(1) Step 1 requires the distribution of the employer stock in an amount equal to total RMD for both 2019 and 2020. Since the 2019 RMD must be taken prior to April 1, 2020, this distribution must occur before that date. Based on applicable IRS table, the RMD required for 2019 is $109,434 and the RMD required for 2020 is $113,281, for a total of $222,715. For simplicity the individual will have 4,460 shares of the employer stock valued at $223,000 distributed as the total RMD and have the shares transferred to a non-qualified brokerage account.
(2) Step 2 requires that all cash and non-employer stock be distributed in a qualified rollover to a qualifying individual retirement account (IRA). Based on this example, $2,900,000 - $900,000 = $2,000,000 will be distributed in a direct rollover to an IRA.
(3) Step 3 requires the remaining employer stock to be distributed to a non-qualified brokerage account. Based on this example, $900,000 - $223,000 = $677,000 worth of employer stock will be deposited into that account.

Based on the above scenario, I believe that there should be three IRS Forms 1099-R issued by the 401(k) custodian, with each reflecting the following information:

Form 1099-R for IRA rollover:
Box 1 - $2,000,000
Box 2a - $0
Box 7 - G with no marking in IRA/SEP/SIMPLE box

Form 1099-R for NUA:
Box 1 - $900,000
Box 2a - $160,000
Box 6 - $740,000
*Box 7 - 7 with no marking in IRA/SEP/SIMPLE box

Form 1099-R for RMD:
Box 1 - $223,000
*Box 2a - $0
Box 7 - 7 with no marking in IRA/SEP/SIMPLE box

Is the above correct? I am somewhat uncertain on the two boxes marked with an asterisk, as I was unable to find any explicit IRS or other pronouncements on what information to insert here.

No, there would be no third Form 1099-R (otherwise you would have Forms 1099-R with gross distributions totaling $3,123,000, more than the $2,900,000 in the account).  The second Form 1099-R covers the entire NUA distribution of which part is the $223,000 RMD.  (The RMD distribution is part of the overall NUA distribution.)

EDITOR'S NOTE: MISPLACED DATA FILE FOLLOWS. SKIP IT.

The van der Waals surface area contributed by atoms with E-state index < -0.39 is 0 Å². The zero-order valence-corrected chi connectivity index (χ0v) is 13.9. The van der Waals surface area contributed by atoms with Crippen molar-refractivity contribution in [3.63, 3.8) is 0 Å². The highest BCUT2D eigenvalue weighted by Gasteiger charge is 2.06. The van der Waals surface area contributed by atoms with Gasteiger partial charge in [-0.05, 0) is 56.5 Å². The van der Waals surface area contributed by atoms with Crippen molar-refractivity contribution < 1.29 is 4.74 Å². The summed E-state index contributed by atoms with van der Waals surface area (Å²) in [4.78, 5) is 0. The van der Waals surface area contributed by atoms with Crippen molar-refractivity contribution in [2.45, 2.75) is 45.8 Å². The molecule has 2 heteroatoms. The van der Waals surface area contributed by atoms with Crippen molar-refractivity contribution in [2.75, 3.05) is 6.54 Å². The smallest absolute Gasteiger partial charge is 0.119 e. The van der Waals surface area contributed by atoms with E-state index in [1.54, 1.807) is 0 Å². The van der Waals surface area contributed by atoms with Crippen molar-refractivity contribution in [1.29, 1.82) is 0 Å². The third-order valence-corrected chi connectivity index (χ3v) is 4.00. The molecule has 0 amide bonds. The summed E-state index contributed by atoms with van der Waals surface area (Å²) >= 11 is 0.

Thanks very much for pointing out the obvious error I made in proposing two separate Forms 1099-R for covering the NUA distribution and RMD. It makes sense that the Form 1099-R reporting the NUA distribution would account for the RMD, not only because an incorrect total would otherwise be reported for gross distibutions, but also because the RMD need not be characterized as such on the form, along with no requirement for Box 2a to be completed for the RMD. The only bothersome concern I have is that I could not find any IRS publication (I specifically reviewed both Publication 590-B and Form 1099-R Instructions) that states that any NUA distribution utilized for purposes of qualifying for a RMD need be reported on a single Form 1099-R if the entire RMD amount is covered by the NUA distibution. Given that some of the more subtle issues involving RMD and NUA distributions taken in a single year are explained in these IRS publications, it seems to me that this very common scenario would be addressed. Perhaps I may have overlooked a particular IRS pronouncement on this, so are you aware of any specific IRS guidance on reporting this particular combination of distributions on Form 1099-R?

  • Basically, a single 1099R is issued if the permitted combinations of distributions code in the 1099R Inst apply. A separate 1099R is also required based on whether the distribution is a direct rollover or distributed to the participant, and if there is more than one issuing plan. For example, if employer shares are held in both an ESOP account and the regular 401k, when the ESOP is not part of the 401k, each plan would probably issue a 1099R reporting distribution of the employer shares.
  • Whether a portion of a distribution applies to the RMD or not is not a factor in 1099R issuance. The amount in Box 1 applies toward the RMD requirement as long as Box 7 does not indicate a direct rollover. Note that NUA does not have it's own distribution code, nor does an RMD, therefore those two variables do not affect the number of 1099R forms. Any NUA amount goes in Box 6 and after tax amount in 5. If a distribution made to the participant includes assets in addition to the employer shares, there is no need for a separate 1099R and Box 1 will include both the FMV of the employer shares and the other assets distributed. This would apply when the RMD is greater than the FMV of the employer shares distributed. Therefore, a single 1099R is correct in many cases whether the RMD is less than the employer share value distributed or greater than the FMV of employer shares. 
  • Because the entire 1099R format is a complex patchwork of combinations developed over years of ever increasing portability, it is dangerous to attempt to generalize too much because there are a number of special exceptions built into this patchwork. Nonetheless, my first bullet point attempts some basic generalizations.

Find members of Ed Slott's Elite IRA Advisor GroupSM in your area.
We neither keep nor share your information entered on this form.

I agree to the terms and services:

You may review the terms and conditions here.